OF THE USEFULNESS OF WINDOWS LOOKING
OUT ON TO THE RIVER
CLAUDE FROLLO (for we presume that the reader, more intelligent than Phoebus, has seen in all this adventure no other bogeyman-monk than the archdeacon), Claude Frollo groped about for a moment or two in the dark recess where the captain had bolted him in. It was one of those nooks and crannies which architects sometimes provide where the roof and the supporting wall meet. The vertical section of this kennel, as Phoebus had so aptly described it, would have made a triangle. For the rest it had no windows or skylight, and the sloping angle of the roof made it impossible to stand up inside. So Claude crouched down in the dust and lumps of plaster which crumbled beneath him. His head was on fire. Rummaging around with his hands he found on the floor a piece of broken window-glass which he pressed to his forehead and whose coldness provided some relief.
What was going on at that moment in the archdeacon's dar soul? Only God and he could know.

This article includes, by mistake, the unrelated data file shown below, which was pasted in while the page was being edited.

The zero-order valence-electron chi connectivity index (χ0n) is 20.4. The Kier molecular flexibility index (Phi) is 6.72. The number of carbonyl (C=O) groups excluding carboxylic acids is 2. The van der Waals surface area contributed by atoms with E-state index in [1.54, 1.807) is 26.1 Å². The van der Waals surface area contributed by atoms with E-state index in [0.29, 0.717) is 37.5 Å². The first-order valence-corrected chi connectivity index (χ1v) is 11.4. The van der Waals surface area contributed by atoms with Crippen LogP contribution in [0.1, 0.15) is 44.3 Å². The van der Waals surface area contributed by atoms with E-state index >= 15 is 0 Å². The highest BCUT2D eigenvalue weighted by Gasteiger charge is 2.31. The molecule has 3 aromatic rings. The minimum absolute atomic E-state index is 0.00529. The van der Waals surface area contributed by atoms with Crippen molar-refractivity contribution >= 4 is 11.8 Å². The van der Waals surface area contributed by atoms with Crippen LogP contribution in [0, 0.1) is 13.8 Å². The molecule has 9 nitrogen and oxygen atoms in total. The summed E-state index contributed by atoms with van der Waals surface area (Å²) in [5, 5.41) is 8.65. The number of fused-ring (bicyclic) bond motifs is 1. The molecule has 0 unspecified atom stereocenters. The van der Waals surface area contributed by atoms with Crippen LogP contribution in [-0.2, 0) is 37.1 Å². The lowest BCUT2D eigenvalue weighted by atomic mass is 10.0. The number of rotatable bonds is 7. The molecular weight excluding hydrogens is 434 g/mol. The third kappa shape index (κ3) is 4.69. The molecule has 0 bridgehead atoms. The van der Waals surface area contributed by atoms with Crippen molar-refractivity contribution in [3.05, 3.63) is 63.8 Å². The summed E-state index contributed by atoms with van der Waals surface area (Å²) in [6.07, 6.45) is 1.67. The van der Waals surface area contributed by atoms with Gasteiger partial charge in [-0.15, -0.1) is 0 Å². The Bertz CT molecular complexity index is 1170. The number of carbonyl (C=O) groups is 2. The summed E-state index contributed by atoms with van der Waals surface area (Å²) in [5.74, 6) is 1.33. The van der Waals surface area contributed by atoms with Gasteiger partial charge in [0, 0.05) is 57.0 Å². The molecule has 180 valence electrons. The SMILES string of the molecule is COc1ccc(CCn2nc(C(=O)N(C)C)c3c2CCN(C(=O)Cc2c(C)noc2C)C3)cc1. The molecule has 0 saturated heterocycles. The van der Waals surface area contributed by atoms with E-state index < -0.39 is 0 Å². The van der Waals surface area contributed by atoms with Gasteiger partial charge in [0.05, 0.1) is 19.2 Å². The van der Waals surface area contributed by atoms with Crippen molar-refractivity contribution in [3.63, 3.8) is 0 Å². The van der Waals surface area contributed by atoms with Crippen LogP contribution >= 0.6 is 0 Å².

In what fatal order had he ranged in his mind la Esmeralda, Phoebus, Jacques Charmolue, his beloved young brother, whom he had abandoned in the mire, his archdeacon's cassock, perhaps his reputation, dragged along to la Falourdel's, all these images, all these adventures? I could not say. But it is certain that these ideas composed a dreadful pattern in his mind.
He had been waiting for a quarter of an hour; he felt as though he had aged by a hundred years. Suddenly he heard the boards of the wooden staircase creaking. Someone was coming up. The trapdoor opened, a light reappeared. There was quite a wide crack in the worm-eaten door to his hole. He pressed his face to it. In this way he could see everything that was going on in the next room. The cat-faced old woman came up from the trapdoor first, then Phoebus,